Virginia's Climate Modeling and Species Vulnerability Assessment: How Climate Data Can Inform Management and Conservation
This project developed models of select fish, wildlife and tree species distributions in Virginia under multiple climate change scenarios, and produced a species vulnerability assessment for the state. The assessment is intended to help decision makers better understand how climate change will likely affect sensitive species and habitats in Virginia. The project was funded by the Virginia Department of Game and Inland Fisheries (VDGIF) through a State Wildlife Grant, and by the National Wildlife Federation (NWF) with funding from the Doris Duke Charitable Foundation, and was supported by research from the Conservation Management Institute at Virginia Tech.
This report includes a summary of the findings from the modeling effort and vulnerability assessment, and discusses management concerns and implications based on the assessment results. The species vulnerability assessment was conducted for a selection of twenty Species of Greatest Conservation Need (SGCN) from the Virginia Wildlife Action Plan. This climate data-driven vulnerability assessment will allow for integration of climate change into an updated version of Virginia's Wildlife Action Plan at multiple levels, including revision of SGCN list, consideration of priorities, and development of conservation actions, among others.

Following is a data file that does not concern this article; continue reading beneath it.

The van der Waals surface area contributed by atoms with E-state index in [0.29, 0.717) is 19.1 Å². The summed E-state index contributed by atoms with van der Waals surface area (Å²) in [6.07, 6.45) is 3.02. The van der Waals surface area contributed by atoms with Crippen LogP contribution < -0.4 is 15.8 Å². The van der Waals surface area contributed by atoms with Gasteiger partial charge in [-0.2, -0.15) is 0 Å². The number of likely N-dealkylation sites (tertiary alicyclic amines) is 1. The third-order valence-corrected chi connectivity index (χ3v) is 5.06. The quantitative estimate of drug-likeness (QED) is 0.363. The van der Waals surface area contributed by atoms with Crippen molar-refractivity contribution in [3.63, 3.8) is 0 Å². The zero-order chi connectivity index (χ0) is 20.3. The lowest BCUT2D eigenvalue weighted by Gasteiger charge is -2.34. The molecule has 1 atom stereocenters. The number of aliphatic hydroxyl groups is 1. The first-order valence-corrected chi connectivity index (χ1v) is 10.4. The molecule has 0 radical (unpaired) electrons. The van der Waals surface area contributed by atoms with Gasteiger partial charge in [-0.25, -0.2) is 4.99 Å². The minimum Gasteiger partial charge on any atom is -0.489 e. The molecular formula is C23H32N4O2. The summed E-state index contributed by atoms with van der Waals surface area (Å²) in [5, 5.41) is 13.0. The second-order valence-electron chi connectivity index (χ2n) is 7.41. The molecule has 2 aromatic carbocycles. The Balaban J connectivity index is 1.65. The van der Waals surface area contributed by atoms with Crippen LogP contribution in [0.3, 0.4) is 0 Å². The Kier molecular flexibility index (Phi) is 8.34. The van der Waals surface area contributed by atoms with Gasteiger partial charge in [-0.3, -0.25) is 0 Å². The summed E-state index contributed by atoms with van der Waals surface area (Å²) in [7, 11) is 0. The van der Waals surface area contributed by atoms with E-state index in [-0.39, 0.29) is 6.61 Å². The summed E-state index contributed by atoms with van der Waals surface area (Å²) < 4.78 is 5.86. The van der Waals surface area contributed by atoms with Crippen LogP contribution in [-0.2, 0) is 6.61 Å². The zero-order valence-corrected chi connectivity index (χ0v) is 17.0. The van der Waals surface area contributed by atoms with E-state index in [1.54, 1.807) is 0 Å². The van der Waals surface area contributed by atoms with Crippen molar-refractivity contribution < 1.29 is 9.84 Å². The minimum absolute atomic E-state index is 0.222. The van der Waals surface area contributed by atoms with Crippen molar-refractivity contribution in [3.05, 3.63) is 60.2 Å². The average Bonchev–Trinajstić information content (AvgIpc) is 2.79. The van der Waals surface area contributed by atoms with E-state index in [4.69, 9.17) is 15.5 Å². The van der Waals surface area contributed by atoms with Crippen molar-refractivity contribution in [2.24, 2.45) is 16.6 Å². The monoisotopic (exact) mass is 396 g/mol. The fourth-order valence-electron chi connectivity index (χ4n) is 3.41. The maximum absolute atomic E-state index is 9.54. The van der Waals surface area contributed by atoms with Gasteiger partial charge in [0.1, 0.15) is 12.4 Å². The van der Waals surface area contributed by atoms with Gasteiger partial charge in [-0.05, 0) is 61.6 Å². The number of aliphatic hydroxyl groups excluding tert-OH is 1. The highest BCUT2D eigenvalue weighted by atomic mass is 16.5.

In an effort to consider the types of management actions that may be needed in light of climate change, NWF and VDGIF personnel communicated with stakeholders and partners to identify management implications of the species vulnerability assessment for conserving Virginia’s wildlife and habitats as well as more overarching considerations. The report describes management considerations for: Forest, Coldwater fish and habitat, Frog and toad, Invasive species, as well as Overarching Management Implications.
The results of the assessment also include a series of species distribution maps under current and future climate projections that were produced for each of the 20 species analyzed.
Publication Date: 2013
Authors or Affiliated Users:
- Austin Kane
- Chris Burkett
- Scott Klopfer
- Jacob Sewall
- Virginia Polytechnic Institute and State University (Virginia Tech)
- Virginia Department of Game and Inland Fisheries
- Conservation Management Institute, Virginia Tech
- National Wildlife Federation
- Biodiversity and ecosystems
- Fish and fisheries
- Land management and conservation
- Air temperature
- Precipitation changes